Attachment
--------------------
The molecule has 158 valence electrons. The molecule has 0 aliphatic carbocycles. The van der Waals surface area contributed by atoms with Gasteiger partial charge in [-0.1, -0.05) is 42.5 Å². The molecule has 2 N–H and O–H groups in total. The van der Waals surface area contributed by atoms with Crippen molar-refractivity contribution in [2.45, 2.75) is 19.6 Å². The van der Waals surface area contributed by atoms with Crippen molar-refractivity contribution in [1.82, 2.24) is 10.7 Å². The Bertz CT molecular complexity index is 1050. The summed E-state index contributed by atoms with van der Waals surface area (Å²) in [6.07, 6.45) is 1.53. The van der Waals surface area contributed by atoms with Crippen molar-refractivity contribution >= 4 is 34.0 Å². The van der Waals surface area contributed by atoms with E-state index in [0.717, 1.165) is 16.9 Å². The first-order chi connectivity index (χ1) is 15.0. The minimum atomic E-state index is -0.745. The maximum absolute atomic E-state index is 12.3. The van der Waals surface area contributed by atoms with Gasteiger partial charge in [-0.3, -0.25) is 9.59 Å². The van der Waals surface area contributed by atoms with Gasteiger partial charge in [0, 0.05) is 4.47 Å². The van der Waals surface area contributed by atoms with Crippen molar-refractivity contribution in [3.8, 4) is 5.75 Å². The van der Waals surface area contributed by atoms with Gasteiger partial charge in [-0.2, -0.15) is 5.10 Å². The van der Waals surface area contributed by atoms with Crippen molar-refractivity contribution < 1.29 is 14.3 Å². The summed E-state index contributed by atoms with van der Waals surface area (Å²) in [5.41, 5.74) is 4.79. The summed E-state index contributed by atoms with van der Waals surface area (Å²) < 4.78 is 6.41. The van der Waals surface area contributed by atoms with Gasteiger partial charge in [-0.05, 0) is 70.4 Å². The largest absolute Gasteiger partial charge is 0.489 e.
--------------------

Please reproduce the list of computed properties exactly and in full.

The molecule has 158 valence electrons. The molecule has 0 aliphatic carbocycles. The van der Waals surface area contributed by atoms with Gasteiger partial charge in [-0.1, -0.05) is 42.5 Å². The molecule has 2 N–H and O–H groups in total. The van der Waals surface area contributed by atoms with Crippen molar-refractivity contribution in [2.45, 2.75) is 19.6 Å². The van der Waals surface area contributed by atoms with Crippen molar-refractivity contribution in [1.82, 2.24) is 10.7 Å². The Bertz CT molecular complexity index is 1050. The summed E-state index contributed by atoms with van der Waals surface area (Å²) in [6.07, 6.45) is 1.53. The van der Waals surface area contributed by atoms with Crippen molar-refractivity contribution >= 4 is 34.0 Å². The van der Waals surface area contributed by atoms with E-state index in [0.717, 1.165) is 16.9 Å². The first-order chi connectivity index (χ1) is 15.0. The minimum atomic E-state index is -0.745. The maximum absolute atomic E-state index is 12.3. The van der Waals surface area contributed by atoms with Gasteiger partial charge in [-0.3, -0.25) is 9.59 Å². The van der Waals surface area contributed by atoms with Gasteiger partial charge in [0, 0.05) is 4.47 Å². The van der Waals surface area contributed by atoms with Crippen molar-refractivity contribution in [3.8, 4) is 5.75 Å². The van der Waals surface area contributed by atoms with Gasteiger partial charge in [-0.2, -0.15) is 5.10 Å². The van der Waals surface area contributed by atoms with Crippen molar-refractivity contribution < 1.29 is 14.3 Å². The summed E-state index contributed by atoms with van der Waals surface area (Å²) in [5.41, 5.74) is 4.79. The summed E-state index contributed by atoms with van der Waals surface area (Å²) < 4.78 is 6.41. The van der Waals surface area contributed by atoms with Gasteiger partial charge in [-0.05, 0) is 70.4 Å². The largest absolute Gasteiger partial charge is 0.489 e.